"There is nothing to suggest that the Iraqi government has the
capability for using cyber-warfare," says Ahmed Shames, an Iraqi who
emigrated in 1996 and now resides in London. Shames, chairman of the
Iraqi Prospect Organization, a group of young Iraqi expatriates
calling for the overthrow of Saddam, says it is unlikely that Iraq's
ruler has marshaled a cyber-war contingent.
Similarly, Sameer says he has not heard of any Iraqi computer experts
being drafted into such service. Instead, he said it was more probable
that Saddam would attempt to recruit offensive computer mercenaries
Even the author of a recent novel about U.S.-Iraq cyber-war concedes
it is doubtful that Saddam has sufficient home-grown talent to harm
the U.S. with computer attacks. Bill Neugent, chief engineer for
cyber-security at Mitre Corporation and author of "No Outward Sign"
(Writers Club Press, 2002), says Iraq could, however, enlist help from
sympathetic Muslims in the West. In his book, Iraqi-Americans living
in Washington attack U.S. government systems to frame Iraq and goad
the U.S. to retaliate.
Instead of cultivating its cyber-war readiness, Iraq's government
appears to be focusing its technical prowess on spying on and
restricting its citizens' use of the Internet. Shames says Iraqis must
assume that every message they send or receive is being monitored by
Sometimes, as in the case of Sameer's sister back in Baghdad -- a
teacher and one of the lucky Iraqis to have Internet access at home --
e-mail service mysteriously stops for weeks.
"I don't know why. Maybe it is just a technical problem. Or maybe
someone is blocking the account," says Sameer.
To evade the state's widely publicized snooping, some savvy Iraqis
have set up webmail accounts at providers such as Yahoo, as if
calculating that the probable surveillance by U.S. intelligence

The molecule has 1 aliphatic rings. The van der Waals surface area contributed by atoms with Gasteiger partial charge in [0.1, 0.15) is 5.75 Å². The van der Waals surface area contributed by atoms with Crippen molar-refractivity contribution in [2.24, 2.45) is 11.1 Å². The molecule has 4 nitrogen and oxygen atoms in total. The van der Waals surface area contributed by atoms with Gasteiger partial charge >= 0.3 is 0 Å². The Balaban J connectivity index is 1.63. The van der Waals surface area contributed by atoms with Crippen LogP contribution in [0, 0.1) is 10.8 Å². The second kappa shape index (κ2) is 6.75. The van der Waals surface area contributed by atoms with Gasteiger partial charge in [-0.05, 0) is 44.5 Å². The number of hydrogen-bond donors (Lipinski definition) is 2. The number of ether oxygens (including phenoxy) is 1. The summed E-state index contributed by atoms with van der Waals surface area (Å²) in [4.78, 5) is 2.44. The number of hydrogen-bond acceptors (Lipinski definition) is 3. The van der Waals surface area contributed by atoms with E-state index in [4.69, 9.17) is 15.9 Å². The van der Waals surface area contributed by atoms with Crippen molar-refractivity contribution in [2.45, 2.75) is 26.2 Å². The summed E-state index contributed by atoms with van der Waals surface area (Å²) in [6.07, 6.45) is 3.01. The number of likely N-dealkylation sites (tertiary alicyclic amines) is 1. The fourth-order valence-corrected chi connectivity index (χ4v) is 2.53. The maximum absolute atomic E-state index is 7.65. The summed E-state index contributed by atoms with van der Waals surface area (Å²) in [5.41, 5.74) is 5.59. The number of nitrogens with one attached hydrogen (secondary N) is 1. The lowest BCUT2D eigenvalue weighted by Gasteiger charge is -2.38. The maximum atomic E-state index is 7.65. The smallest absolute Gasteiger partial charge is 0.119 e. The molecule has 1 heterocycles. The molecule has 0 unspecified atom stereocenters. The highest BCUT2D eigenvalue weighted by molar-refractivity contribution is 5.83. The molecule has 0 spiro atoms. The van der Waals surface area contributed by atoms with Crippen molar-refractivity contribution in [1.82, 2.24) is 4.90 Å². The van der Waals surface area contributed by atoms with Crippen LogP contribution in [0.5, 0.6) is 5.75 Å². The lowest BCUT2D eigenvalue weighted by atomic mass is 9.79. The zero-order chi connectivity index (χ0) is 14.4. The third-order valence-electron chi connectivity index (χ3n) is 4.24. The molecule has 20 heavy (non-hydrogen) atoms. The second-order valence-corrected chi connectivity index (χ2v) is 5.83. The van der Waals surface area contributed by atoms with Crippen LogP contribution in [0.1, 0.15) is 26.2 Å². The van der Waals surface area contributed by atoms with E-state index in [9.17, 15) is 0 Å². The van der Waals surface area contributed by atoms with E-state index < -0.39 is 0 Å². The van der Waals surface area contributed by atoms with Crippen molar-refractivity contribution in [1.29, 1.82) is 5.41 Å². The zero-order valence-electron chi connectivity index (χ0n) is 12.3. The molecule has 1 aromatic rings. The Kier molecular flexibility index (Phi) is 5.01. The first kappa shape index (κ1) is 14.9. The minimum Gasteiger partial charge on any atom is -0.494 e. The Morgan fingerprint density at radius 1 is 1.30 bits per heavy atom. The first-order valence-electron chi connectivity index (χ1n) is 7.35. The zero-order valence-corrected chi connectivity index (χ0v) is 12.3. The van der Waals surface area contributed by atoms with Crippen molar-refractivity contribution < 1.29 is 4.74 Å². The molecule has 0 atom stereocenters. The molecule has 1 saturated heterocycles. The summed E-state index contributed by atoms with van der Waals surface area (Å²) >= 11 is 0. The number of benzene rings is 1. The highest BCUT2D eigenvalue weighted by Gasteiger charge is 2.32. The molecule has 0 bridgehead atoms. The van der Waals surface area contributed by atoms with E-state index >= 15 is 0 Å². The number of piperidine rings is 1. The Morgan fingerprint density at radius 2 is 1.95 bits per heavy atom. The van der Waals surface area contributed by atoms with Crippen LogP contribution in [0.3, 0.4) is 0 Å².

authorities is less dire.
But there are few means around the government's blockades of
"objectionable" Web content, which, besides porn, includes domain
registration sites, according to Heider Sati, an Al-Mansour graduate
now running his own London-based IT consulting firm. The restriction,
perhaps designed to muzzle protest speech, means Iraqis are unable to
register and create their own Web sites. (Sati says he registered and
hosts alMansourCollege.net, on behalf of his alma mater, for free.)
Despite these limitations, some of Iraq's geeks say they would suffer
if the country lost its Internet connection, whether due to
conventional bombs or cyber-attacks.
"[It's] just like having drugs," said Al-Shalchi of his dependence on
e-mail and Web access.
But for average Iraqis, the Internet is likely still an unreliable
luxury, not a necessity. Richard M. Smith, a U.S. computer expert,
notes that a counter on the home page of Uruklink.net shows that the
vast majority of the site's visitors are from the U.S.
Like many Iraqi citizens and expatriates with relatives still in the
country, Sati is guarded about his views on the outcome of the
potential war and refuses to comment on his views of Saddam. But he
did say that if a U.S. strike takes out Iraq's network, he and others
will quickly work to restore alternative service to citizens.
"There are many people like me who would do anything to help the
Iraqis, as we all feel that this is our responsibility toward Iraq,"
Sati's circumspection lapses a bit, however, as he describes dreams of
a day when he can return to Iraq and help lay new fiber networks, beef
up the country's hardware, and otherwise retool its Internet networks.
Even Al-Botany seems to be anticipating big changes ahead. His Web job
with SCIS, he says, doesn't pay enough for him to own a car or a house
for himself, his wife, and his toddler son. With his contract with the
Iraqi government due to run out in six months, Al-Botany asks whether
a reporter could help him find a job in the United States.